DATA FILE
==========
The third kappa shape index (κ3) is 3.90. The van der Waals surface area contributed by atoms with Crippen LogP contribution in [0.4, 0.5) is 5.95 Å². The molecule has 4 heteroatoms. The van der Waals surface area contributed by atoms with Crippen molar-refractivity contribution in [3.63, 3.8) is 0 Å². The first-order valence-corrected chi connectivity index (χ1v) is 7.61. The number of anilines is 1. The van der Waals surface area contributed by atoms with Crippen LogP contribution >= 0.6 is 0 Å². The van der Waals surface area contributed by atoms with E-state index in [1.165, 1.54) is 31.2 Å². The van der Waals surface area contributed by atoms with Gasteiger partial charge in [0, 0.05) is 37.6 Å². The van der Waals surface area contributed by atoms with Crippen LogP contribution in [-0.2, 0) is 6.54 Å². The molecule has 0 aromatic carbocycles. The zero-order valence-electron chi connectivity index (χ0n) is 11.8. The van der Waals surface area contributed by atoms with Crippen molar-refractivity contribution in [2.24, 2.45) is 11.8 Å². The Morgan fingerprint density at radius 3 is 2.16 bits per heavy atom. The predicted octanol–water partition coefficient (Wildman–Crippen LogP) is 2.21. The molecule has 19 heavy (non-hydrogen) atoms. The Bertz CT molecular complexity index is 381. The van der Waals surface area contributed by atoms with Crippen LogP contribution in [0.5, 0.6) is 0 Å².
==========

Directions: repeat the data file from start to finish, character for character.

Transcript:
The third kappa shape index (κ3) is 3.90. The van der Waals surface area contributed by atoms with Crippen LogP contribution in [0.4, 0.5) is 5.95 Å². The molecule has 4 heteroatoms. The van der Waals surface area contributed by atoms with Crippen molar-refractivity contribution in [3.63, 3.8) is 0 Å². The first-order valence-corrected chi connectivity index (χ1v) is 7.61. The number of anilines is 1. The van der Waals surface area contributed by atoms with Crippen LogP contribution >= 0.6 is 0 Å². The van der Waals surface area contributed by atoms with E-state index in [1.165, 1.54) is 31.2 Å². The van der Waals surface area contributed by atoms with Gasteiger partial charge in [0, 0.05) is 37.6 Å². The van der Waals surface area contributed by atoms with Crippen LogP contribution in [-0.2, 0) is 6.54 Å². The molecule has 0 aromatic carbocycles. The zero-order valence-electron chi connectivity index (χ0n) is 11.8. The van der Waals surface area contributed by atoms with Crippen molar-refractivity contribution in [2.24, 2.45) is 11.8 Å². The Morgan fingerprint density at radius 3 is 2.16 bits per heavy atom. The predicted octanol–water partition coefficient (Wildman–Crippen LogP) is 2.21. The molecule has 19 heavy (non-hydrogen) atoms. The Bertz CT molecular complexity index is 381. The van der Waals surface area contributed by atoms with Crippen LogP contribution in [0.5, 0.6) is 0 Å².